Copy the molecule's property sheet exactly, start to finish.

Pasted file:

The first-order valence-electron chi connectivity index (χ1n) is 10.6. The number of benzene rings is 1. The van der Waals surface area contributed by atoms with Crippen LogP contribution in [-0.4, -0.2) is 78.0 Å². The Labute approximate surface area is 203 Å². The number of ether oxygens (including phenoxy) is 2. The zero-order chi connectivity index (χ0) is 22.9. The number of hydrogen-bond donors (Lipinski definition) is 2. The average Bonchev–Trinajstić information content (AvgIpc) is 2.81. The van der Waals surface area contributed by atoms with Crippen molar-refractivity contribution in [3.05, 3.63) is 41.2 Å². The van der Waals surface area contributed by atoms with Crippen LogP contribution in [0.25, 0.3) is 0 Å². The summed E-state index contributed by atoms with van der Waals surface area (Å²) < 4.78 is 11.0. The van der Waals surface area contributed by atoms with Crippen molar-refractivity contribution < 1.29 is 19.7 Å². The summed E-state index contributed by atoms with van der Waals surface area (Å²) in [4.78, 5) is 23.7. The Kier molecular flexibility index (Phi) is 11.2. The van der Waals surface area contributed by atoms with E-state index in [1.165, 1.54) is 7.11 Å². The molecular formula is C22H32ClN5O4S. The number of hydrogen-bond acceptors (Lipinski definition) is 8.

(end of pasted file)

The first-order valence-electron chi connectivity index (χ1n) is 10.6. The number of benzene rings is 1. The van der Waals surface area contributed by atoms with Crippen LogP contribution in [-0.4, -0.2) is 78.0 Å². The Labute approximate surface area is 203 Å². The number of ether oxygens (including phenoxy) is 2. The zero-order chi connectivity index (χ0) is 22.9. The number of hydrogen-bond donors (Lipinski definition) is 2. The average Bonchev–Trinajstić information content (AvgIpc) is 2.81. The van der Waals surface area contributed by atoms with Crippen molar-refractivity contribution in [3.05, 3.63) is 41.2 Å². The van der Waals surface area contributed by atoms with Crippen LogP contribution in [0.25, 0.3) is 0 Å². The summed E-state index contributed by atoms with van der Waals surface area (Å²) < 4.78 is 11.0. The van der Waals surface area contributed by atoms with Crippen molar-refractivity contribution < 1.29 is 19.7 Å². The summed E-state index contributed by atoms with van der Waals surface area (Å²) in [4.78, 5) is 23.7. The Kier molecular flexibility index (Phi) is 11.2. The van der Waals surface area contributed by atoms with E-state index in [1.165, 1.54) is 7.11 Å². The molecular formula is C22H32ClN5O4S. The number of hydrogen-bond acceptors (Lipinski definition) is 8.